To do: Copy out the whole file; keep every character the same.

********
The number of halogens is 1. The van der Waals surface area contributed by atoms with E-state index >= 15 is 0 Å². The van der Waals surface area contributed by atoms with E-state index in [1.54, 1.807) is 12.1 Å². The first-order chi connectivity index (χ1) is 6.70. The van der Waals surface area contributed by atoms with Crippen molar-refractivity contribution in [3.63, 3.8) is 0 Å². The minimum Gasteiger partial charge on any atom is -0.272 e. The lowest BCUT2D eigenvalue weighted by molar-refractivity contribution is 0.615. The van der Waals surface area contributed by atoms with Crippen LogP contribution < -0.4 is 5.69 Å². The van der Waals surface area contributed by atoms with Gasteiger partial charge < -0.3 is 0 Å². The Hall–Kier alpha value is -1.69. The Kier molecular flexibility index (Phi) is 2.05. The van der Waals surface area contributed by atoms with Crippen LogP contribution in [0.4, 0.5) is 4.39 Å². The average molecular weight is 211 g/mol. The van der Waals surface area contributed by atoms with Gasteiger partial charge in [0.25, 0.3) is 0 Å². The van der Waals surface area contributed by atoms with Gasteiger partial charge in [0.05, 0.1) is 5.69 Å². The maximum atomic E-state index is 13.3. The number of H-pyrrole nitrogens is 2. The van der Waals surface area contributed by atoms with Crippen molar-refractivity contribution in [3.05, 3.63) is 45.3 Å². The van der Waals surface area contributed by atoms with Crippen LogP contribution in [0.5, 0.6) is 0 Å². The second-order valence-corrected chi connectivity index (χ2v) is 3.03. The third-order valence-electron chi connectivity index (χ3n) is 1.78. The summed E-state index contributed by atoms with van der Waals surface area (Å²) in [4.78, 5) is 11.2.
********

The number of halogens is 1. The van der Waals surface area contributed by atoms with E-state index >= 15 is 0 Å². The van der Waals surface area contributed by atoms with E-state index in [1.54, 1.807) is 12.1 Å². The first-order chi connectivity index (χ1) is 6.70. The van der Waals surface area contributed by atoms with Crippen molar-refractivity contribution in [3.63, 3.8) is 0 Å². The minimum Gasteiger partial charge on any atom is -0.272 e. The lowest BCUT2D eigenvalue weighted by molar-refractivity contribution is 0.615. The van der Waals surface area contributed by atoms with Crippen LogP contribution < -0.4 is 5.69 Å². The van der Waals surface area contributed by atoms with Gasteiger partial charge < -0.3 is 0 Å². The Hall–Kier alpha value is -1.69. The Kier molecular flexibility index (Phi) is 2.05. The van der Waals surface area contributed by atoms with Crippen LogP contribution in [0.4, 0.5) is 4.39 Å². The average molecular weight is 211 g/mol. The van der Waals surface area contributed by atoms with Gasteiger partial charge in [0.25, 0.3) is 0 Å². The van der Waals surface area contributed by atoms with Gasteiger partial charge in [0.05, 0.1) is 5.69 Å². The maximum atomic E-state index is 13.3. The number of H-pyrrole nitrogens is 2. The van der Waals surface area contributed by atoms with Crippen molar-refractivity contribution in [3.05, 3.63) is 45.3 Å². The van der Waals surface area contributed by atoms with Crippen LogP contribution in [0.5, 0.6) is 0 Å². The second-order valence-corrected chi connectivity index (χ2v) is 3.03. The third-order valence-electron chi connectivity index (χ3n) is 1.78. The summed E-state index contributed by atoms with van der Waals surface area (Å²) in [4.78, 5) is 11.2.